If an idea is presented, and elements of it are questioned in a manner that parries but does not thrust, if it is purely surface, does this in fact have any merit as criticism? A criticism ideally has a purpose, which is basically to be a form of troubleshooting. It must be specific, it must engage with the topic. To not do this is equivalent to saying “well I haven’t used the software you developed, but it’s probably rubbish” (we might call this The Troll’s Refrain). Stand back and ask how does this help us to actually improve the idea. Even thinking ‘us’ is useful, because if there’s a conversation, then there is a joint effort. David McCandless (author of the excellent Information is Beautiful) has a useful breakdown of how we think about the world, in the following pyramid:
In this, there is a progressive hierarchy of whittling out what is irrelevant, the old effort of separating the wheat from the chaff. This means that the bottom is a field somewhere, and so the top is presumably a Weetabix. Ideas are about turning information into knowledge, they move us from one level to the next. The non-criticism I am thinking of above seeks to move us back down, from knowledge back to information, or data. Instead of information, it focuses on noise.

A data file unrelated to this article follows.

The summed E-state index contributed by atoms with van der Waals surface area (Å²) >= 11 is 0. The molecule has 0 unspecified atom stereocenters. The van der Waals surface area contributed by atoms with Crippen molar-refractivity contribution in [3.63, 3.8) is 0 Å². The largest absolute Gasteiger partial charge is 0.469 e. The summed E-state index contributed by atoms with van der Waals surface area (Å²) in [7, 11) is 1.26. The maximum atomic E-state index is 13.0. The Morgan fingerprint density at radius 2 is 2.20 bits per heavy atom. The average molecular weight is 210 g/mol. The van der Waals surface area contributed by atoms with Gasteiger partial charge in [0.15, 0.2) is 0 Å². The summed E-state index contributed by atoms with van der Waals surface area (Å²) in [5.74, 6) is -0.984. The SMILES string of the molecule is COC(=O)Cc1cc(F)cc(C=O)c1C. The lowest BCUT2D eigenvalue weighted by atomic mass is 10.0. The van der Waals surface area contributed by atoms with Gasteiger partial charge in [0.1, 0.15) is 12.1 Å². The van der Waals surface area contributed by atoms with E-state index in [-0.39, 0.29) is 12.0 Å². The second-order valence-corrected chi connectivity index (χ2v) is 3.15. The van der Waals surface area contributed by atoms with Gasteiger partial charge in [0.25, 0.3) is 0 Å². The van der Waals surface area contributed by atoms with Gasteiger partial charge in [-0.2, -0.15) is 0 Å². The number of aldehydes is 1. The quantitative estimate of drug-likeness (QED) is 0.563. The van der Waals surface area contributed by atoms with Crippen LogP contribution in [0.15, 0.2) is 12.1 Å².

There is a temptation in all debate to ask for greater and greater precision, but at the same time you have to step back and ask what level of perfection you want. If ideas are to be abstract, then they of course cannot account for everything. What we are searching for is a degree of functional ‘robustness’. This is a term which Kevin Kelly makes continuous reference to in his writing (I am mainly thinking about 1995’s Out of Control, which has dated far less than I would have expected), denoting that capacity for enduring networks of communication to cope with unpredictability. It is a nice antidote to management horseshit about “best practice” because it factors into its very structure that we start from least worst, and go on from there. We trade off a small degree of efficiency for a considerably greater degree of structural toughness. There will ever be noise, but not every blip is a threat to the entire system. Ideas are supposed to be solutions, and they are not to be rejected on aesthetic grounds. If it works it works, and from there we can begin the work of making our solution elegant.